Grandpop’s Sunday Sauce comes from a small collection of recipes handed down to me by my aunt. The original recipe for his restaurant makes about seven gallons so I’ve converted it to about three quarts for home kitchens. This is the quintessential Italian tomato sauce I had growing up and I’m happy to share it with you.
Crushed tomatoes and tomato puree are simmered with onions, garlic, herbs, red wine and equal parts beef, pork, and veal then strained from the final product. You can use this sauce as a base for any recipe. Pasta, Lasagna, Stuffed Shells, Meatballs, or Chicken Parm could all use this rich, deep meaty meatless sauce. My favorite way to enjoy Grandpop’s Sunday Sauce has always been dipping some buttered bread in to the pot while it’s still cooking.
The not-so-secret secret to this sauce is straining out all the solids – this is not a bolognese sauce. This Sunday Sauce is an inexpensive and healthier shortcut to what my family actually made at home. This included braising meatballs, braciola, and spare ribs right in the tomato sauce for many hours. I mean, spare ribs braised in tomato sauce is heaven but it does render the sauce a little less universal. This super old school restaurant recipe saves time and money and reduces a lot of the fat without sacrificing flavor.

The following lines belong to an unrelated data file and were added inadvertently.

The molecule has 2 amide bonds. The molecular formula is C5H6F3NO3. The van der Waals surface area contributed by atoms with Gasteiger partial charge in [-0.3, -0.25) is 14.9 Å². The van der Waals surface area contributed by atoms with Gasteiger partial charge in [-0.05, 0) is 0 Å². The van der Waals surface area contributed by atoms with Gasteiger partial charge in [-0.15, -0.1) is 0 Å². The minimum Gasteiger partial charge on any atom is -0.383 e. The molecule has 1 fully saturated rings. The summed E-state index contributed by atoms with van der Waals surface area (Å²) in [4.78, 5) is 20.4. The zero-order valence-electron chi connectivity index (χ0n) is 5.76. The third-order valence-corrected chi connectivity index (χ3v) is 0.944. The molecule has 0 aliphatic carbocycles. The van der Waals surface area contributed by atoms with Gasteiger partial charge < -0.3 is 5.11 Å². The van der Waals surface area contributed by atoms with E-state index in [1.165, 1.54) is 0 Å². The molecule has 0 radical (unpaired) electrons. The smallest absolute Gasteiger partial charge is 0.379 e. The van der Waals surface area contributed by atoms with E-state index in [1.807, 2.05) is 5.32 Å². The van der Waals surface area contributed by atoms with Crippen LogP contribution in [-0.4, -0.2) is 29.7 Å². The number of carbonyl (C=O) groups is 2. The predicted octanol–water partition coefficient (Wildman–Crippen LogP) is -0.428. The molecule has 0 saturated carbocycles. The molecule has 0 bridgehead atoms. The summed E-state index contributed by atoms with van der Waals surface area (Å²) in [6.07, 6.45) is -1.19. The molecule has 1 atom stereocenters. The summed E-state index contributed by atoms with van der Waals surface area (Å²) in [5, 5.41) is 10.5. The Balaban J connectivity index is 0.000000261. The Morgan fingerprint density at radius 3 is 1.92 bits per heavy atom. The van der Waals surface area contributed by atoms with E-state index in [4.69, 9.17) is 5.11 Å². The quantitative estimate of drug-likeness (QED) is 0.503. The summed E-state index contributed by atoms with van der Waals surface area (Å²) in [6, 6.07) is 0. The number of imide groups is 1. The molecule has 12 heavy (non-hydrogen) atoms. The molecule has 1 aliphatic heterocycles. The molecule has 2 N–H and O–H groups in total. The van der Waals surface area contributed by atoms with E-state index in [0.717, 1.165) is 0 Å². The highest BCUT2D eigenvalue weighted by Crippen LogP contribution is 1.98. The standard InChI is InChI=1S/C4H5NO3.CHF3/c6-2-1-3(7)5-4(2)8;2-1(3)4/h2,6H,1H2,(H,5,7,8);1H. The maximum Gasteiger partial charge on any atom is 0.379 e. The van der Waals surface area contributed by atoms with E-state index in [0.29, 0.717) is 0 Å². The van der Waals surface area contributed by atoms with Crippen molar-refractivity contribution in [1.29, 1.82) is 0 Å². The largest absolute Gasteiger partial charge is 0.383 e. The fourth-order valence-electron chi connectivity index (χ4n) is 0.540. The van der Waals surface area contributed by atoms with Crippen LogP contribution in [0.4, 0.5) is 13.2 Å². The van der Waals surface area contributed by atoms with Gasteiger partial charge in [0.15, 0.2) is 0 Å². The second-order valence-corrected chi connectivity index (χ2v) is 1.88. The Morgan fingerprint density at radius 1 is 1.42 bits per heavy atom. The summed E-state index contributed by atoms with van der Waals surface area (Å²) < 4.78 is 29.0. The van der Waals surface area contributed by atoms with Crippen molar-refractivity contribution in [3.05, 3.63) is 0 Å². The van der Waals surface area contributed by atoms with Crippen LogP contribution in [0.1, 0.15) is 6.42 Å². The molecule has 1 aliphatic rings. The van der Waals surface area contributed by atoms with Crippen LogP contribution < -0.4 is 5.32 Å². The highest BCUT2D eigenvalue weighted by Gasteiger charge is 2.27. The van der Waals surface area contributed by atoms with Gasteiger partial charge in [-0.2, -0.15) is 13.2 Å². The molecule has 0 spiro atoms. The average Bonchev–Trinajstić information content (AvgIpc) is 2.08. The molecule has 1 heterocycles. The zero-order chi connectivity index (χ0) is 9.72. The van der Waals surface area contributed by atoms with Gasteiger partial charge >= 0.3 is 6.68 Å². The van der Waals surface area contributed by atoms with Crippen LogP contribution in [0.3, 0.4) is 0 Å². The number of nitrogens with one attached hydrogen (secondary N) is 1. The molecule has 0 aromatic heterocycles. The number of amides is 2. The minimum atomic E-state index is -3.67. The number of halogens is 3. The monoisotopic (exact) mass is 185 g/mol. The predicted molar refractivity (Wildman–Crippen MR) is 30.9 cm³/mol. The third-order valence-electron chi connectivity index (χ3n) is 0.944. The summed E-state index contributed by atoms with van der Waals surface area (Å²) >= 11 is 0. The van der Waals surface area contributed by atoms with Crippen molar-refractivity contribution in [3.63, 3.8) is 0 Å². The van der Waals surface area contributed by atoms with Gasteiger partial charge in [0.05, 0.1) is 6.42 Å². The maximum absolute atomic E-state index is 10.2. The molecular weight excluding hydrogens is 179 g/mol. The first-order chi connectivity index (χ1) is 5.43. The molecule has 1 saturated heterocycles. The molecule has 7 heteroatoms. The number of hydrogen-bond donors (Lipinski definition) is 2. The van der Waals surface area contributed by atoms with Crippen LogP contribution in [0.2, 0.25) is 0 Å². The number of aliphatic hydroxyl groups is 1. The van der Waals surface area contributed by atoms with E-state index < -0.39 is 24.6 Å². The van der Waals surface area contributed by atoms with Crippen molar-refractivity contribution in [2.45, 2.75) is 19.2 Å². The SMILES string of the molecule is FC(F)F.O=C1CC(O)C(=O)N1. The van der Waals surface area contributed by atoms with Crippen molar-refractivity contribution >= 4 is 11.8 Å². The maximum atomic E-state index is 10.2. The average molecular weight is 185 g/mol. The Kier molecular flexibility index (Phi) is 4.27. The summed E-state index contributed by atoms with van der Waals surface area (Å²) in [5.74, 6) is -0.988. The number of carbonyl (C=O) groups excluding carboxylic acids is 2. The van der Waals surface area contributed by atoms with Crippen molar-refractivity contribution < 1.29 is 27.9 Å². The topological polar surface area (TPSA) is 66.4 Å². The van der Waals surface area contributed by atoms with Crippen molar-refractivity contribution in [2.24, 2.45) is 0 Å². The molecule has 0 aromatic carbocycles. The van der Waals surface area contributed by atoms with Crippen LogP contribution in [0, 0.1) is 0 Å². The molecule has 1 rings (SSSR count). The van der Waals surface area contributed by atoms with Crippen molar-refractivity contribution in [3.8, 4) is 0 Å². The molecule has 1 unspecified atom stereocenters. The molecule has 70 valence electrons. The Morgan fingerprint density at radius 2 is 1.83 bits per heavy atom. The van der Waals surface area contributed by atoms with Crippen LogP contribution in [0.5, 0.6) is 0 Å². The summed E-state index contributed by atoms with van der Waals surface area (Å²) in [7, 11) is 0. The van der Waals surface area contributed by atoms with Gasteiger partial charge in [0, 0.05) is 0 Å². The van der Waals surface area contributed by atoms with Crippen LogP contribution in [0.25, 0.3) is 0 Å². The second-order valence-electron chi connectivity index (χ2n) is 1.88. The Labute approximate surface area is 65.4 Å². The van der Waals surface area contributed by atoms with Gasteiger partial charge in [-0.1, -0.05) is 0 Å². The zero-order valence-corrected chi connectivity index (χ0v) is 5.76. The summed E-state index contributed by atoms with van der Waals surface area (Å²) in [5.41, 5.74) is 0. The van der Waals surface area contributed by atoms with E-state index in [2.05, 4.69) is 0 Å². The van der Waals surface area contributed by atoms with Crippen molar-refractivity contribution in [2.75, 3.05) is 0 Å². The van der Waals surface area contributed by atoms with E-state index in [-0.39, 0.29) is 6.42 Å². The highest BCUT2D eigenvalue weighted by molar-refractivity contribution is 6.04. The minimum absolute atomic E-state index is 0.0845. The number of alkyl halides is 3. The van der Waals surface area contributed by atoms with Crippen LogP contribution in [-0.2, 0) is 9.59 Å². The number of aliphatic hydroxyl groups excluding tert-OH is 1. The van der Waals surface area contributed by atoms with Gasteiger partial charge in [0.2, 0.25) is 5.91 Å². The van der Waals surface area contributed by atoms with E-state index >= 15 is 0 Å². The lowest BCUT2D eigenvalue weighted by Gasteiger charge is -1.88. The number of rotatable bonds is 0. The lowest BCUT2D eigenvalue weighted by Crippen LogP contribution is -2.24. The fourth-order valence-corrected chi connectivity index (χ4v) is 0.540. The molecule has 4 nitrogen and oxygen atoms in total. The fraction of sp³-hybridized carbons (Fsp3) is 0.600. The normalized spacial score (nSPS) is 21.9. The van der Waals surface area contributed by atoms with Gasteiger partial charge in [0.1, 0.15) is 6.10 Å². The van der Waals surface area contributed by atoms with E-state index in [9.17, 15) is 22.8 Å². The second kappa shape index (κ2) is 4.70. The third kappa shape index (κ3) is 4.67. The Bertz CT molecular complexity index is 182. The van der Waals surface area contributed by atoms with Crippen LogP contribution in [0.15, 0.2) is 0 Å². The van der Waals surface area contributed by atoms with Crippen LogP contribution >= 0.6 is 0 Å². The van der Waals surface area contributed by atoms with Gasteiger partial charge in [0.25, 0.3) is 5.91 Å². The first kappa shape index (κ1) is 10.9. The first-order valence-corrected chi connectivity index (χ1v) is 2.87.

Grandpop's Sunday Gravy
- 1 tbs vegetable oil
- 1/3 cup onion finely diced
- 1 clove garlic thinly sliced
- 3/4 lbs. ground beef pork, veal
- 2 tbs fresh parsley
- 2 tbs. fresh basil
- 2 tsp dried oregano
- 2 tsp kosher salt
- 1 tsp black pepper
- 1 cup tomato paste
- 1/2 cup Bordeaux red wine divided
- 2 28 oz. cans Crushed Tomato
- 2 28 oz. cans Tomato Puree
- 2 cups water
- Heat vegetable oil over medium low heat in a large stock pot. Cook finely diced onions for 3 minutes or until tender then stir in sliced garlic for 30 seconds until fragrant.
- Add 3/4 pound of equal parts beef, pork, and veal and cook until browned, about 8 minutes. Stir in parsley, basil, oregano, salt, and pepper then add tomato paste. Stir the pot for a few minutes until tomato paste has been incorporated with the meat. Add 1/4 cup red wine allowing the alcohol to cook off.
- Add crushed tomatoes, tomato puree, and 2 cups water. Cover loosely and simmer for 2-3 hours. Add 1/4 cup water at a time if the sauce becomes too thick and begins bubbling too much.
- Add the remaining 1/4 cup red wine about a half hour before the sauce is done.
- Prep a medium bowl to collect the solids and a large bowl with a strainer and a serving spoon to collect the sauce. Add a few spoons of sauce to the strainer at a time and, in a circular motion, press it in to the bowl with the back of the spoon. Press as much liquid out of the solids as possible. Scrape out the solids and discard in to the medium bowl. Reserve for topping or filling pasta.
I’m Anthony from Philadelphia. I started Eat Up! Kitchen because I love food. Not just that stuff you eat in the car or have GrubHubbed before you watch Game of Thrones, but the stuff that our history, culture, and tradition are built around.